As we head into the New Year, we commonly reflect on the past year and plan for the next 12 months. I wanted to share with you a tool that I have found to be useful not only in my personal life, but also in assisting patients with choices. This is a tool that I first read about in a book about neurolinguistic programming, and one that I understand many life coaches use when assisting people who want to assess various aspects of self or of life categories.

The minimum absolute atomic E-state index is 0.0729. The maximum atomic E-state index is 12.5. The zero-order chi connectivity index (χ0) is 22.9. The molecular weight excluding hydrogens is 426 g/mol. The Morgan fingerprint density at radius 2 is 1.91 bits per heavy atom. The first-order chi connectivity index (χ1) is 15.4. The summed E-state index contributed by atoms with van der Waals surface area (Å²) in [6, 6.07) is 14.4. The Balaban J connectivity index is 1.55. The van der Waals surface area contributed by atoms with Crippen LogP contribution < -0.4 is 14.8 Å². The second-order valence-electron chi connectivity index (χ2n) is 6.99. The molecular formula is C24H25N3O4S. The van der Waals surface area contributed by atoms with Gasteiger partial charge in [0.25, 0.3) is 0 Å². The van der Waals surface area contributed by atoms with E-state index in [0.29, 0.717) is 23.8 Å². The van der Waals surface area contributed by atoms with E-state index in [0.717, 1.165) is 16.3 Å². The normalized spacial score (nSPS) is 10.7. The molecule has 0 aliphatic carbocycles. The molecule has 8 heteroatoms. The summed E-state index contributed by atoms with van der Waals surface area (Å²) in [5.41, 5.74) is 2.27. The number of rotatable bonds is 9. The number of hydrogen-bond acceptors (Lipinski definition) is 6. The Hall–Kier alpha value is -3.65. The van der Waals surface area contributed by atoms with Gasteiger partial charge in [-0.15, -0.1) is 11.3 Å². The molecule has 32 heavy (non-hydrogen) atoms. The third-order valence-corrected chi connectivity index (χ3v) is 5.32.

First, make a large circle on a piece of paper. Then divide it into "pie pieces" and label each piece of pie with a category. For example, if you wanted to get a sense of your personal satisfaction with your life, you might choose: spiritual practice, fitness, primary relationship, work, finances, and home improvement. List numbers from the center of the circle outward along the lines separating the category, you can use any range of numbers such as 1-5 or 0-10. Then score your rating for each category with the higher number being a positive rating. Let's say you self-score at least an 8 on all categories except for finances. If that is the case, you can then list a few tangible goals that relate to financial health with dates for achieving those goals. This type of wheel can be completed very quickly and in my experience it does not take much thought to score your sense of happiness within the various categories. If you focused this wheel on work/career, you might label the pieces as various aspects of evaluation, treatment, perhaps body parts, or even categories such as managerial tasks versus documentation. We are often balancing so many domains in our life that it is challenging to stay at a "10" with any one category for long; we are often giving of our energies to patients, to employers, to our families and children, and this leaves little time for our own self-care.